The final competition was a culmination of not only the concepts and labs of ECE 3400: Intelligent Physical Systems, but also the material covered in many foundational electrical and computer engineering classes. We explored and practiced circuitry, digital logic, programming microcontrollers, sensors, signal processing, image processing, mechanical design, and teamwork on a daily basis and were able to enhance and refine our skills in these topics. By the day of the final competition, our robot should have been able to:
- Start on a 660 Hz tone
- Line follow
- Detect and avoid walls
- Traverse a maze using an optimized search algorithm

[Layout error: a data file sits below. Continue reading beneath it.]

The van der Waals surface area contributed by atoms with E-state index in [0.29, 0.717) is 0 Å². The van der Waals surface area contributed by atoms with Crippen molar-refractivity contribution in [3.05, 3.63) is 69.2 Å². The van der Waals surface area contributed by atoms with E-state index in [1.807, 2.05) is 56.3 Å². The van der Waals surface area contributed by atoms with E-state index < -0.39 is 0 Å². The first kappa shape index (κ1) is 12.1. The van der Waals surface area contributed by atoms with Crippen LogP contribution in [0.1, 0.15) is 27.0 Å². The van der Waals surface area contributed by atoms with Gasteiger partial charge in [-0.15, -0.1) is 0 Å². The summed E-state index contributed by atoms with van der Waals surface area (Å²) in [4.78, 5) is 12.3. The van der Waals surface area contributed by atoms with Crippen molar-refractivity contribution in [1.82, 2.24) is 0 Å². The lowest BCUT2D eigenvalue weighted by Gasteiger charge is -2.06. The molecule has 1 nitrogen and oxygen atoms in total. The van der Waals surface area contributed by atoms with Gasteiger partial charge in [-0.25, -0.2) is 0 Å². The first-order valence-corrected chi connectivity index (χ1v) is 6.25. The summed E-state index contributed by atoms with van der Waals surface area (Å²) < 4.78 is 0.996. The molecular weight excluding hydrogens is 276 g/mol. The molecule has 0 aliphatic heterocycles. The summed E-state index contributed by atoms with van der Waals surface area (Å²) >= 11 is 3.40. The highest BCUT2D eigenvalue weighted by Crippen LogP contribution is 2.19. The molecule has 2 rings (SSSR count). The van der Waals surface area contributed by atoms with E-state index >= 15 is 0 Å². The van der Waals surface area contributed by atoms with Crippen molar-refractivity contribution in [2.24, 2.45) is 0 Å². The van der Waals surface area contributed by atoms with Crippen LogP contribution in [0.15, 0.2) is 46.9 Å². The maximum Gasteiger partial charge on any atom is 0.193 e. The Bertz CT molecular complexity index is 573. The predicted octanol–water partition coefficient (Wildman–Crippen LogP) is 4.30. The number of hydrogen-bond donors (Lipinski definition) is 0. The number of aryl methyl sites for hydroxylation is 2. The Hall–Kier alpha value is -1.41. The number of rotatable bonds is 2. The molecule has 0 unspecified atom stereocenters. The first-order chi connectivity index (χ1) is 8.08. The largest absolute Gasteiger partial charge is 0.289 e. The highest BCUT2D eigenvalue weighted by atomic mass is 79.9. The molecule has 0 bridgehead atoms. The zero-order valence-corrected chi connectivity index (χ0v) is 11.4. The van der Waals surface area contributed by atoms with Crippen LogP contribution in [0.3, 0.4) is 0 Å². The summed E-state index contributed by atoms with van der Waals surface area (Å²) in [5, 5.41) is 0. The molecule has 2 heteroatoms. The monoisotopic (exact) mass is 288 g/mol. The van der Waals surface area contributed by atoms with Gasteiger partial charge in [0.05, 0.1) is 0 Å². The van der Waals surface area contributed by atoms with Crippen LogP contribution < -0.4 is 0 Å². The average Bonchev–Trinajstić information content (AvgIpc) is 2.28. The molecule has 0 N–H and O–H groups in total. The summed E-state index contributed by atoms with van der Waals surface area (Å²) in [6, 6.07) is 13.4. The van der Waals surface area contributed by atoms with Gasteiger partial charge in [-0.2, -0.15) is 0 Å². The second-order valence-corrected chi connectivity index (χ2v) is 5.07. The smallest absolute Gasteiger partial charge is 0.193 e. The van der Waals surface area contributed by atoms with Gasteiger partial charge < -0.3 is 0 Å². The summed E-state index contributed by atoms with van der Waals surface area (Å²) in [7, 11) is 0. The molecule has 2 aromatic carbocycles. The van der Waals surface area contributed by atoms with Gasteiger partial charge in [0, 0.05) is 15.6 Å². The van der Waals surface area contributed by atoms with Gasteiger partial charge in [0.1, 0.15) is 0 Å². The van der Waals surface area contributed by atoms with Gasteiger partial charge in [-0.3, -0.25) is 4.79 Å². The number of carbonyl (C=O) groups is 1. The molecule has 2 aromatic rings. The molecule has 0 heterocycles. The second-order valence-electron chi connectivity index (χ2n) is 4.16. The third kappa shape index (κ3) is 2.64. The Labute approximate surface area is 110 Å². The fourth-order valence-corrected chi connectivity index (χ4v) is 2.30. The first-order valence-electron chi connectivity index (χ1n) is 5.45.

- Use a camera and FPGA to detect shapes and colors
- Transmit the maze traversal to a GUI
- Avoid other robots using IR Hats
While on the day of the final competition we were unable to demonstrate all these capabilities, we can confidently say that we learned how to implement each of these milestones on our robot throughout the semester. We discluded the camera feature in order to improve our chances of winning on competition day. Our final robot was able to perceive its environment using different kinds of sensors, reason through the information it was given by processing data using fast fourier transforms and updating appropriate data structures, and act accordingly determined by the logic and algorithms that we had set up in the code.
Pictures of our robot:
Figure 1: Final Robot Design
Figure 1 shows our final robot design with everything mounted, including the camera. The IR hat sits under the top level and the camera and FPGA sit on top.
Figure 2: Robot at Competition
Figure 2 shows the robot design at competition. The camera has been removed, and the IR hat placed on the top level.